LONDON (Reuters) – The U.N.’s shipping agency on Friday adopted a ban on ships carrying high sulfur marine fuel unless they have special equipment on board, further tightening regulations that will come into force in 2020.
The International Maritime Organization (IMO) will prohibit ships from using fuels with a sulfur content above 0.5 percent from Jan. 1 2020, compared with 3.5 percent today, unless they are equipped with so-called scrubbers to clean up sulfur emissions.
Ships found in breach of the new rules will face fines or the risk of impoundment by IMO member states.
The ban on the carriage of high sulfur fuels, used or carried for use by ships, will come into force on March 1, 2020 and aims to ensure greater enforcement of the regulations.
“The amendment does not change in any way the entry into force date of the 0.50 percent limit from Jan 1, 2020. It is intended as an additional measure to support consistent implementation and compliance and provide a means for effective enforcement by states, particularly port state control,” the IMO said.
The shipping and oil-refining industries are scrambling to prepare for the shift and have made large investments to comply with the new standards since they were set in 2016.
Oil companies expect a jump in demand for cleaner distillates, mainly diesel, at the expense of fuel oil that would become largely redundant.
The IMO has reiterated that there will be no delay in implementing the rules.
Roger Strevens, chair of the Trident Alliance — a coalition of shipping companies that has pushed for enforcement of the sulfur rules — said Friday’s adoption was “an unmistakable signal” of the IMO’s commitment to “full and effective implementation”.
“The focus now shifts to preparation, both on the part of the industry and of the enforcement authorities,” Strevens said.
Last week, Washington said it backed a phase-in of the 2020 rules to protect consumers from any price spikes in heating and trucking fuels, although it did not seek a delay.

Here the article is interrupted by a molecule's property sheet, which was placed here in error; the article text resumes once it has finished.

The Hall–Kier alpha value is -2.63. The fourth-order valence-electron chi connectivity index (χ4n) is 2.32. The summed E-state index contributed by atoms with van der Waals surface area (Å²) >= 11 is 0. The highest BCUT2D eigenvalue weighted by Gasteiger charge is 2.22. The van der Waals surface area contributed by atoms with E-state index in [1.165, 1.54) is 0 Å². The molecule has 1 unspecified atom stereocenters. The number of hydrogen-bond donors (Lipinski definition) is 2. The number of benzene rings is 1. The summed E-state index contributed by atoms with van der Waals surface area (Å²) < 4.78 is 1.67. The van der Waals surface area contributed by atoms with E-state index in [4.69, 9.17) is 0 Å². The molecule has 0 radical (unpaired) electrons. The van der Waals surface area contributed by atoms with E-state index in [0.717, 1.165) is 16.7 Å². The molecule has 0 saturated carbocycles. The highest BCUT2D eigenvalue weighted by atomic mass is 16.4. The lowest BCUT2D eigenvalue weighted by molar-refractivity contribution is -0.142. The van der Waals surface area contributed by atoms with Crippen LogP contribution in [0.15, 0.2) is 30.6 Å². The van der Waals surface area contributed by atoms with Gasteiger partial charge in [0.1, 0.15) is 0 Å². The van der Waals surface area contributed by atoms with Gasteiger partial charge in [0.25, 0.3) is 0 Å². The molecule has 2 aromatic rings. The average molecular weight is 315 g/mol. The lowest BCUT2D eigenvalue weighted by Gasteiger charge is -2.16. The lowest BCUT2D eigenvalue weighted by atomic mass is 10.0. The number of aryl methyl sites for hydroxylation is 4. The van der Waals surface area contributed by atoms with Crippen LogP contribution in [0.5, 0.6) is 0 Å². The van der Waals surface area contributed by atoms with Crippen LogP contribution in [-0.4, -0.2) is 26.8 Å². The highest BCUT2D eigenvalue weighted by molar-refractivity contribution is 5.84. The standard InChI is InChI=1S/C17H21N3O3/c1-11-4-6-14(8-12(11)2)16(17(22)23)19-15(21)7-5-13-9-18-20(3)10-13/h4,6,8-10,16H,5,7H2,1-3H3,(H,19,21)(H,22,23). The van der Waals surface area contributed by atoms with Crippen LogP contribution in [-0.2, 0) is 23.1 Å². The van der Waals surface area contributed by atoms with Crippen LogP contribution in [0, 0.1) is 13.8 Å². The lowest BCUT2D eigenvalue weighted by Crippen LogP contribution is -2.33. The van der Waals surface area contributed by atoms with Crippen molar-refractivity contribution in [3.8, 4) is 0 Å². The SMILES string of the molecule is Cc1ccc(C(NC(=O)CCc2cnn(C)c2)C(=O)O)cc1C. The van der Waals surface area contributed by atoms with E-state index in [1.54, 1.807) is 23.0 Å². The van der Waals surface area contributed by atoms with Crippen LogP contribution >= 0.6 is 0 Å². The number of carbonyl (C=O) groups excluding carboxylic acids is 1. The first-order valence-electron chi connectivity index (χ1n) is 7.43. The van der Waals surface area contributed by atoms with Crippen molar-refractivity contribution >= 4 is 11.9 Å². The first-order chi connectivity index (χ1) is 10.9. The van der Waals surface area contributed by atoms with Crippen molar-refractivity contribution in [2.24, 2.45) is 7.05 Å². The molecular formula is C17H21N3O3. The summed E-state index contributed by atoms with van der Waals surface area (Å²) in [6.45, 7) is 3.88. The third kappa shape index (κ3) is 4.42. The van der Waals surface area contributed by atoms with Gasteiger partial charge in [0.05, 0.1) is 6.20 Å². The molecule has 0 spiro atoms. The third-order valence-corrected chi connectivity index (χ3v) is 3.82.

Some shipping associations together with the Bahamas, Liberia, Panama and the Marshall Islands had proposed an “experience-building phase”, which gained support from Washington, leading to widespread market speculation in recent days about a possible review of the regulatory time frame.
A discussion of their proposal in London this week at the IMO’s Marine Environment Protection Committee, MEPC 73, did not advance after the chair of the session said it was too vague.
The paper’s backers were told they could submit more concrete proposals at the next MEPC in May 2019. That would, however, leave little time realistically before the regulations kick in for any potential review.
A U.S. Coast Guard official said on Thursday that Washington sought a “pragmatic” approach and would seek to develop proposals with like-minded countries for the May 2019 meeting.
“Many saw MEPC 73 as the last chance to delay or soften implementation,” Vienna-based consultancy JBC Energy said in a note on Friday.
Additional reporting by Roslan Khasawneh in Singapore; Editing by David Evans and Helen Popper